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Romanian Health Service In Crisis As Doctors Leave For Uk And Other States

“In Romania, with a population of 19 million, there are only 48 doctors specialising in radiotherapy, despite having high rates of cancer in the country. We have an ageing population, yet there are only 54 doctors specialising in geriatrics. Across the country, in intensive care units there should be 1,800 doctors employed but there are only 624. There are only 70 cardiovascular specialists in all of the country.” Mariana Campeanu, Romania’s labour minister, said: “The phenomenon of a brain drain in Romania is a reality. Doctors and nurses from the eastern European countries, including Romania, are choosing to work in other member states of the EU, where they may have higher financial benefits and better working conditions.” She said the Romanian government was acutely aware of the issue and was trying to tackle the problem to “maintain the stability of the health system in Romania and thus the health of the population. “A first step in this direction was the introduction this year of salary supplements for medical residents, representing a salary increase of about 20-25%,” she said. Astarastoae said Romania was losing out twice by paying to train thousands of doctors only for other countries, including the UK, to reap the benefits. “Romania spends 3.5bn (2.9bn) educating doctors; we are basically spending it on solving problems in the UK, Germany and France. You can earn 4,000 [a month] as a doctor overseas rather than 400 in Romania. For some specialities, like anaesthesiologists or cardiovascular surgeons, they can earn 30 times more.” Last October medical workers in Romania picketed the ministry of labour and the ministry of health demanding changes. The government subsequently agreed to increase the starting wage for resident doctors from 200 to 350 a month through a scholarship scheme, as well as agreeing to increase the health budget from 3.7% to 4.3% of GDP. But for doctors like Dorin Gherasim, a 28-year-old neurosurgical resident from Targu Mures in the north of country, this is unlikely to stop the exodus. “This really feels like a crisis,” said Gherasim, who earns 400 a month. “Any medical resident my age is thinking about emigrating. Germany, France, the UK.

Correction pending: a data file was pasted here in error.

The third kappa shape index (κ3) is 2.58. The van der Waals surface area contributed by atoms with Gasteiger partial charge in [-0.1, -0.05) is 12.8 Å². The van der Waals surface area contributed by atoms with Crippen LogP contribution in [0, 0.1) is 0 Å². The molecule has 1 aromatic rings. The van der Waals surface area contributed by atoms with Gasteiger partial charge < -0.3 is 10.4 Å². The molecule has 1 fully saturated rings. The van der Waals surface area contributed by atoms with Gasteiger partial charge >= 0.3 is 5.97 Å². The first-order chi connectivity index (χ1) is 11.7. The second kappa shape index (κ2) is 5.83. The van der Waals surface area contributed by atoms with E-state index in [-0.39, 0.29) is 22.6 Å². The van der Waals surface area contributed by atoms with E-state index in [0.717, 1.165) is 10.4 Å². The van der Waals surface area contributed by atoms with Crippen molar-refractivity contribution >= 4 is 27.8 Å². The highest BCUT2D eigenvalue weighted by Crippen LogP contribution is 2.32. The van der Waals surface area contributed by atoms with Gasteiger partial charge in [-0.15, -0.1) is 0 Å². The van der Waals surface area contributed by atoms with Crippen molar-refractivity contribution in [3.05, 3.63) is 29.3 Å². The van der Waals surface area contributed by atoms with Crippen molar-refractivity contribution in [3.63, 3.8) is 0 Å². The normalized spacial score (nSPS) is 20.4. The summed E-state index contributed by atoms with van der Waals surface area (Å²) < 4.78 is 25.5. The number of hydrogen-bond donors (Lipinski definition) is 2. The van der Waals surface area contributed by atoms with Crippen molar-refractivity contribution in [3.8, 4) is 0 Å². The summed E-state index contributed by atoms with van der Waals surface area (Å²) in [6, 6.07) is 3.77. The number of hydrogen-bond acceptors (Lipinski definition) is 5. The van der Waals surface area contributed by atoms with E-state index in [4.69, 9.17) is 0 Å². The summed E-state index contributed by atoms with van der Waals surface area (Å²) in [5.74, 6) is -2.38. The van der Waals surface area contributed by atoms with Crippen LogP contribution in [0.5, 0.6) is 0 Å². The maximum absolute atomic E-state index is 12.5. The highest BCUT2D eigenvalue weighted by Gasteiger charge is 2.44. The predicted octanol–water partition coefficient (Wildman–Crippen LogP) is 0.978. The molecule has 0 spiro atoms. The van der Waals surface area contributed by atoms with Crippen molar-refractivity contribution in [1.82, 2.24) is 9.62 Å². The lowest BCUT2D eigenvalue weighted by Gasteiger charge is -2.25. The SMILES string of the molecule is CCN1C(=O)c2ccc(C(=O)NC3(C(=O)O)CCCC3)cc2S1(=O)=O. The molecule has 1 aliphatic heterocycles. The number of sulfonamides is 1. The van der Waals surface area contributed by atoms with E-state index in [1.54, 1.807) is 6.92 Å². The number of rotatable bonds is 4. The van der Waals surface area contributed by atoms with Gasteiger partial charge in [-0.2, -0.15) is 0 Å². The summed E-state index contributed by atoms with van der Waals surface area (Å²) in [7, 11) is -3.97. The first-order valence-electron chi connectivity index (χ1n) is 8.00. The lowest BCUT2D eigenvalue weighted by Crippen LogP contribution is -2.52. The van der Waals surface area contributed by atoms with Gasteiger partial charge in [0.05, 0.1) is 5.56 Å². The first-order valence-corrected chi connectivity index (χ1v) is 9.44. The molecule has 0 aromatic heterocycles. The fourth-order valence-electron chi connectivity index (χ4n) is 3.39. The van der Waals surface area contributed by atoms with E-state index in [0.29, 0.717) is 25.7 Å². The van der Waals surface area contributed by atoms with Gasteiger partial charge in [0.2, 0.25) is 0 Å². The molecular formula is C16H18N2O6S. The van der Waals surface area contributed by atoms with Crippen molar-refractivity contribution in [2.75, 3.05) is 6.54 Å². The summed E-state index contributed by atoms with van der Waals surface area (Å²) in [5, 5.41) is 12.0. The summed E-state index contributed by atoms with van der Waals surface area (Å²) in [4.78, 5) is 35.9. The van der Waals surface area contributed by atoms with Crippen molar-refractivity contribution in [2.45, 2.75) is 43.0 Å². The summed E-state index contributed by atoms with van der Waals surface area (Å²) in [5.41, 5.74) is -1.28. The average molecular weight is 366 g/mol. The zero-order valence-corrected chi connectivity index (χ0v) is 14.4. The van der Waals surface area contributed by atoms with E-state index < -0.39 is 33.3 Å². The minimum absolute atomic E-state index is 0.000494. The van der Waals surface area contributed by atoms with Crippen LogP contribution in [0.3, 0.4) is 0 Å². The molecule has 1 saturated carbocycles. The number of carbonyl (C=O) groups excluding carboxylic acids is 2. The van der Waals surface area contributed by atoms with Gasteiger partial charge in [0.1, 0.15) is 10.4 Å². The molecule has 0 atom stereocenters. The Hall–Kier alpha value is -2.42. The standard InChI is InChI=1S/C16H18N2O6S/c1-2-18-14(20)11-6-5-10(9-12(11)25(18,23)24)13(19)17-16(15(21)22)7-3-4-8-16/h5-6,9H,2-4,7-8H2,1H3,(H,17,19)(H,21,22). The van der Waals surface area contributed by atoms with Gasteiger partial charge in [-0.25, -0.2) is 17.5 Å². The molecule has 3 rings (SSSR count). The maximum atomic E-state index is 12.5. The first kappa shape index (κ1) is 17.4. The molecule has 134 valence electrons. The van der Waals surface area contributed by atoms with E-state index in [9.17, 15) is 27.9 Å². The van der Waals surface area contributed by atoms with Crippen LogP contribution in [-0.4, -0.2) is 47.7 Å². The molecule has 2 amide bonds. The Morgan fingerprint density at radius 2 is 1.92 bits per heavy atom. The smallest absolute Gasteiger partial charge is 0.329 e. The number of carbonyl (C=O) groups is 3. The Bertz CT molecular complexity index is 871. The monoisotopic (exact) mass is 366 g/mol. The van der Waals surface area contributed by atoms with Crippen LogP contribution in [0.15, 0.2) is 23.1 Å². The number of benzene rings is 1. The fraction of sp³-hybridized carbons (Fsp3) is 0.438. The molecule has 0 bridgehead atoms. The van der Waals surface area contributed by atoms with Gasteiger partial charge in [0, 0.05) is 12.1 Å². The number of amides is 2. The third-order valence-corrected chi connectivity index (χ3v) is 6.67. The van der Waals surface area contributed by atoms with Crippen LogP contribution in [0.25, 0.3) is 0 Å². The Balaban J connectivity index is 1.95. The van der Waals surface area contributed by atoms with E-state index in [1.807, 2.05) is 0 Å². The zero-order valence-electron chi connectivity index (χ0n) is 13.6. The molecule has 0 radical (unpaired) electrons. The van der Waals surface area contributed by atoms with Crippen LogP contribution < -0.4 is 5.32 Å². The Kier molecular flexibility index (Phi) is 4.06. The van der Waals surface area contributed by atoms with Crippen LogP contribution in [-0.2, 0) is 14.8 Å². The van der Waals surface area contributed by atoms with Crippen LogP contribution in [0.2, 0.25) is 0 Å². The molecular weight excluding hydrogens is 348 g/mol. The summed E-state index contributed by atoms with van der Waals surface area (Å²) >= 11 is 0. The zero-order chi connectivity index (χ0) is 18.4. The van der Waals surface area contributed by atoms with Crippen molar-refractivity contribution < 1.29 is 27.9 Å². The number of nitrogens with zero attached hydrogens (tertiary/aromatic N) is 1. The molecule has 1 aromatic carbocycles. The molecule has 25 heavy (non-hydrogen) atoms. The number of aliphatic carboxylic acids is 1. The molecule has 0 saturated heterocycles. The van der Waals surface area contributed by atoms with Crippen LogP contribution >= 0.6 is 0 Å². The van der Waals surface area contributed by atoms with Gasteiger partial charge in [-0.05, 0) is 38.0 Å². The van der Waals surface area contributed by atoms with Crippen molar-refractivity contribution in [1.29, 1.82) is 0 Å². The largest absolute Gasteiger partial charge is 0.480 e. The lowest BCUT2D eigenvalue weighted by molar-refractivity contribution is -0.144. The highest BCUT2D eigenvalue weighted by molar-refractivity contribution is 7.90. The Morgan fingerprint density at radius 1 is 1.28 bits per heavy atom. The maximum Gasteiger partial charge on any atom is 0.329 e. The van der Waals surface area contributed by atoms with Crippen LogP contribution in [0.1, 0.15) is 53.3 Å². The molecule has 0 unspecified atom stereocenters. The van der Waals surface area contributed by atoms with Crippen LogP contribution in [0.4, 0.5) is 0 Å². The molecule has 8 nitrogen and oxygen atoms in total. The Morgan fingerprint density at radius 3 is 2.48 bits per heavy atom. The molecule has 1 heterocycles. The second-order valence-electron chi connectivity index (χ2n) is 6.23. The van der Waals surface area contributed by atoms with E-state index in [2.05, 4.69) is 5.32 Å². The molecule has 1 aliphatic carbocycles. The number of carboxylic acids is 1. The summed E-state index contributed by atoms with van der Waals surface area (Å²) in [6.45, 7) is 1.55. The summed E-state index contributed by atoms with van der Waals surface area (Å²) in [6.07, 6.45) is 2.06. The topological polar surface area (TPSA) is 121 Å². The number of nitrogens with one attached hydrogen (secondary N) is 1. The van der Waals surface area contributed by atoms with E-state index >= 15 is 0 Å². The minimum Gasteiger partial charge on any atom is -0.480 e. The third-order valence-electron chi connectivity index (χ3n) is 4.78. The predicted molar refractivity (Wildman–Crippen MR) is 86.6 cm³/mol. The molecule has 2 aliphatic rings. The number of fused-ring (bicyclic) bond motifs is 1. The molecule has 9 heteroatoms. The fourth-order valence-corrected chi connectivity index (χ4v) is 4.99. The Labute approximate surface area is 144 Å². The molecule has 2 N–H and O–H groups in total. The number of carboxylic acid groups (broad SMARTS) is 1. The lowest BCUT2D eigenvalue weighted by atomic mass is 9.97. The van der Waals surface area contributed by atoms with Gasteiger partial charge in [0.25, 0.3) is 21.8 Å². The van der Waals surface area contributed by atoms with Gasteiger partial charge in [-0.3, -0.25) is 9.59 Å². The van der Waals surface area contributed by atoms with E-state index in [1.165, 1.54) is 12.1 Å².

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This entry was posted on February 10, 2014 by .
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